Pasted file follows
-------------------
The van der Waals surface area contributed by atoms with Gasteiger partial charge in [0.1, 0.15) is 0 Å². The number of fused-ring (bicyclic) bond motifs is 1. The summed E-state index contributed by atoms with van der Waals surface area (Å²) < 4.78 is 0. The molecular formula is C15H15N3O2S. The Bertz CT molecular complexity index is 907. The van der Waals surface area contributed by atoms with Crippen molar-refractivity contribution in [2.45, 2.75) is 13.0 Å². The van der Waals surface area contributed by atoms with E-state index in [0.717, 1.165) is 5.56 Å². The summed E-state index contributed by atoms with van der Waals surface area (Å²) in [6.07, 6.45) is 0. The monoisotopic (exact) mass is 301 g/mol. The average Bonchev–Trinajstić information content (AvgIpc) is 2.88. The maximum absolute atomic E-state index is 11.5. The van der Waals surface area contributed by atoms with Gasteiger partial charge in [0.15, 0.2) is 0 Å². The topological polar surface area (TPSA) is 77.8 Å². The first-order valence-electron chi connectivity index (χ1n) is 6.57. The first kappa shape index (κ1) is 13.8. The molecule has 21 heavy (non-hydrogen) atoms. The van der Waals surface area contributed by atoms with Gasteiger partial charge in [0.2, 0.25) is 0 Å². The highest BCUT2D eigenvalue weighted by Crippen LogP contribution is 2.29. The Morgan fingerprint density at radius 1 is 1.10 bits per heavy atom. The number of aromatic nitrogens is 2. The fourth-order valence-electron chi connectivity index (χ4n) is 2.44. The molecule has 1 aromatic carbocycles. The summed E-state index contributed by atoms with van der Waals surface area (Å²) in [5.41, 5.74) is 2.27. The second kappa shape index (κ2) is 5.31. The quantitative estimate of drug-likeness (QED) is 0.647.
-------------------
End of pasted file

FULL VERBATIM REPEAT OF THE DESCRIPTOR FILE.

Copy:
The van der Waals surface area contributed by atoms with Gasteiger partial charge in [0.1, 0.15) is 0 Å². The number of fused-ring (bicyclic) bond motifs is 1. The summed E-state index contributed by atoms with van der Waals surface area (Å²) < 4.78 is 0. The molecular formula is C15H15N3O2S. The Bertz CT molecular complexity index is 907. The van der Waals surface area contributed by atoms with Crippen molar-refractivity contribution in [2.45, 2.75) is 13.0 Å². The van der Waals surface area contributed by atoms with E-state index in [0.717, 1.165) is 5.56 Å². The summed E-state index contributed by atoms with van der Waals surface area (Å²) in [6.07, 6.45) is 0. The monoisotopic (exact) mass is 301 g/mol. The average Bonchev–Trinajstić information content (AvgIpc) is 2.88. The maximum absolute atomic E-state index is 11.5. The van der Waals surface area contributed by atoms with Gasteiger partial charge in [0.15, 0.2) is 0 Å². The topological polar surface area (TPSA) is 77.8 Å². The first-order valence-electron chi connectivity index (χ1n) is 6.57. The first kappa shape index (κ1) is 13.8. The molecule has 21 heavy (non-hydrogen) atoms. The van der Waals surface area contributed by atoms with Gasteiger partial charge in [0.2, 0.25) is 0 Å². The highest BCUT2D eigenvalue weighted by Crippen LogP contribution is 2.29. The Morgan fingerprint density at radius 1 is 1.10 bits per heavy atom. The number of aromatic nitrogens is 2. The fourth-order valence-electron chi connectivity index (χ4n) is 2.44. The molecule has 1 aromatic carbocycles. The summed E-state index contributed by atoms with van der Waals surface area (Å²) in [5.41, 5.74) is 2.27. The second kappa shape index (κ2) is 5.31. The quantitative estimate of drug-likeness (QED) is 0.647.